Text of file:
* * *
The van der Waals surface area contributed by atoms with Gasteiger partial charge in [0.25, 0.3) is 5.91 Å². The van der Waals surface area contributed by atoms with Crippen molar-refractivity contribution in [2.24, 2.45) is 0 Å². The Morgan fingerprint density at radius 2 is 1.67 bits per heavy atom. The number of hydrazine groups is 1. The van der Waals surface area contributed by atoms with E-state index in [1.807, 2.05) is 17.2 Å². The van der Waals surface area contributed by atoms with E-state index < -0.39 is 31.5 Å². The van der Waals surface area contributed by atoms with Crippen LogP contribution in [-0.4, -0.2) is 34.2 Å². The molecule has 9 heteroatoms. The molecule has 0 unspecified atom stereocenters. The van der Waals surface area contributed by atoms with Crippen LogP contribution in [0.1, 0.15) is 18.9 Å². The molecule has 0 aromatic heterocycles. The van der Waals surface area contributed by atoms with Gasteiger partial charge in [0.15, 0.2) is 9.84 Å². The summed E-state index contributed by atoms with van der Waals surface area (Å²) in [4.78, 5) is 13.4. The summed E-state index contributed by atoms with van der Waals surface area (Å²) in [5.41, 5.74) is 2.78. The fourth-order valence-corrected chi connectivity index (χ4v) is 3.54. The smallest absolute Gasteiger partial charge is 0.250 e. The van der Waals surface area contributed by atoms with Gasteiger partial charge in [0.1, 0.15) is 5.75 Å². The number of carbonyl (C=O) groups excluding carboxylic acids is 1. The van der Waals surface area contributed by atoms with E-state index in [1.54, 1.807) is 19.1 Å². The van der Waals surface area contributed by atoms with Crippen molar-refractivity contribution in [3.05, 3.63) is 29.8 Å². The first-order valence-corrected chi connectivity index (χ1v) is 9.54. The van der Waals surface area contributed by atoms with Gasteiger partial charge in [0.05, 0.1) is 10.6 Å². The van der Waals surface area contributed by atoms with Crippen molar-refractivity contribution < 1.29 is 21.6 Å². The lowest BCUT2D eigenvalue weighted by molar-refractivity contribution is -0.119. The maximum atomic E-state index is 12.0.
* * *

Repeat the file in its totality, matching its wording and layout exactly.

The van der Waals surface area contributed by atoms with Gasteiger partial charge in [0.25, 0.3) is 5.91 Å². The van der Waals surface area contributed by atoms with Crippen molar-refractivity contribution in [2.24, 2.45) is 0 Å². The Morgan fingerprint density at radius 2 is 1.67 bits per heavy atom. The number of hydrazine groups is 1. The van der Waals surface area contributed by atoms with E-state index in [1.807, 2.05) is 17.2 Å². The van der Waals surface area contributed by atoms with E-state index < -0.39 is 31.5 Å². The van der Waals surface area contributed by atoms with Crippen LogP contribution in [-0.4, -0.2) is 34.2 Å². The molecule has 9 heteroatoms. The molecule has 0 unspecified atom stereocenters. The van der Waals surface area contributed by atoms with Crippen LogP contribution in [0.1, 0.15) is 18.9 Å². The molecule has 0 aromatic heterocycles. The van der Waals surface area contributed by atoms with Gasteiger partial charge in [0.15, 0.2) is 9.84 Å². The summed E-state index contributed by atoms with van der Waals surface area (Å²) in [4.78, 5) is 13.4. The summed E-state index contributed by atoms with van der Waals surface area (Å²) in [5.41, 5.74) is 2.78. The fourth-order valence-corrected chi connectivity index (χ4v) is 3.54. The smallest absolute Gasteiger partial charge is 0.250 e. The van der Waals surface area contributed by atoms with Gasteiger partial charge in [0.1, 0.15) is 5.75 Å². The number of carbonyl (C=O) groups excluding carboxylic acids is 1. The van der Waals surface area contributed by atoms with E-state index in [1.54, 1.807) is 19.1 Å². The van der Waals surface area contributed by atoms with Crippen molar-refractivity contribution in [3.05, 3.63) is 29.8 Å². The first-order valence-corrected chi connectivity index (χ1v) is 9.54. The van der Waals surface area contributed by atoms with Gasteiger partial charge in [0.05, 0.1) is 10.6 Å². The van der Waals surface area contributed by atoms with Crippen molar-refractivity contribution < 1.29 is 21.6 Å². The lowest BCUT2D eigenvalue weighted by molar-refractivity contribution is -0.119. The maximum atomic E-state index is 12.0.